Ø recover possession.

Kinds of Ownership

Ø Corporeal and Incorporeal Ownership

Ø Corporeal ownership is the ownership in tangible material objects (land, building, machinery etc.). Ownership in the incorporeal or intellectual properties which cannot be perceived by senses is called Incorporeal Ownership (such as easement, copyright, trademark etc.).

Ø Trust and Beneficial Ownership; Legal and Equitable Ownership

Ø Under English law, there is ‘duel ownership’ on trust property. First is the ‘legal ownership’ – vested with trustee; and the second, the ‘equitable or beneficial ownership’ – vested with the beneficiary.

Ø Vested and Contingent Ownership

Ø Perfected and absolute titles, unbounded by conditions, give rise to vested ownership. When it is subject to conditions and capable of becoming perfect on the fulfillment of conditions is contingent ownership.

Ø Sole Ownership and Co-ownership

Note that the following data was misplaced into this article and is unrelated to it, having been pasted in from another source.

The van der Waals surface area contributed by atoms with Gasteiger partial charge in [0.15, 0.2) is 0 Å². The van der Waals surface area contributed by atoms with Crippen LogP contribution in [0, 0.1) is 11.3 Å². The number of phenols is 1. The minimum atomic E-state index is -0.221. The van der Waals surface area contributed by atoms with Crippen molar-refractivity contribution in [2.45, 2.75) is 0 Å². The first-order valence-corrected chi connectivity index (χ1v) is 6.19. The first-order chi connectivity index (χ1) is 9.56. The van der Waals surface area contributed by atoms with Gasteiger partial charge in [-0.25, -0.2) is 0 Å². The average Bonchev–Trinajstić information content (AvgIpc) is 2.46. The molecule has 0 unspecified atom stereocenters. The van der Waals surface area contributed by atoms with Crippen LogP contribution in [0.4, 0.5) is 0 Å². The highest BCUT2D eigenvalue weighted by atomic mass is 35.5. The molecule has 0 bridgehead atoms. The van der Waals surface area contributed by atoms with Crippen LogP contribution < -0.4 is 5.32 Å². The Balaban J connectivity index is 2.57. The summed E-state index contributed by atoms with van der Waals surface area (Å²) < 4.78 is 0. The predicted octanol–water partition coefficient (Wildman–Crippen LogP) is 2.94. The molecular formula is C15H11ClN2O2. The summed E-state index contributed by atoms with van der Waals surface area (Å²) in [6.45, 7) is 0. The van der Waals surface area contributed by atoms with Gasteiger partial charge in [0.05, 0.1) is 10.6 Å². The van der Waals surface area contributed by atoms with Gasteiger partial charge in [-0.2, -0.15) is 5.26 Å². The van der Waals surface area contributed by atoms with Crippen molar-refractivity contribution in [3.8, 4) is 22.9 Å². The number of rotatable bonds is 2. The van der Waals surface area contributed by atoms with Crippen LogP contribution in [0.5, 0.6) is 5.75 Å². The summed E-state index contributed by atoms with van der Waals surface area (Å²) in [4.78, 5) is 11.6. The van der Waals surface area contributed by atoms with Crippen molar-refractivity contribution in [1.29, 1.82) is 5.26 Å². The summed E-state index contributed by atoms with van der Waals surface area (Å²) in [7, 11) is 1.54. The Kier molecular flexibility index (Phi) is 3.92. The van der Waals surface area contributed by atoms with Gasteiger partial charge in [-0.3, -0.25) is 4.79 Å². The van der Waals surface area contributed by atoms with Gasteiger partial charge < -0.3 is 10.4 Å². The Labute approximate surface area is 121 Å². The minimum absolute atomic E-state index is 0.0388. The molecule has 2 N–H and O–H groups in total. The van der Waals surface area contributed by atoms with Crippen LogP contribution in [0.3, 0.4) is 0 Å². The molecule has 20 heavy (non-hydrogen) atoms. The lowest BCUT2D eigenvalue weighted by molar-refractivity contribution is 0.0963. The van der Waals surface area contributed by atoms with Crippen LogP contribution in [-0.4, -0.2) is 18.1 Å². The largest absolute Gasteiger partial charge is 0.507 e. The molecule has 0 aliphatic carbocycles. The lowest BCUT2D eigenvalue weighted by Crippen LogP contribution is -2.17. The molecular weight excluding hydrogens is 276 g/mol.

Ø Sole ownership is the ownership of a single person. Co-ownership is the joint-ownership of more than one person.

Ø Joint Ownership and Co-ownership

Ø ‘Tenants in common’ and ‘joint tenants’ differentiates Co-ownership and Joint Ownership

Ø Absolute and Limited Ownership

Ø Absolute title on property, unbounded by conditions creates absolute ownership. When it is circumscribed by imposition of rights of others or limited in its enjoyment (by restrictions in possession, disposal etc. or burdening by benefits as to trust) it is limited ownership.

Interpretation of Documents: On Issue on Ownership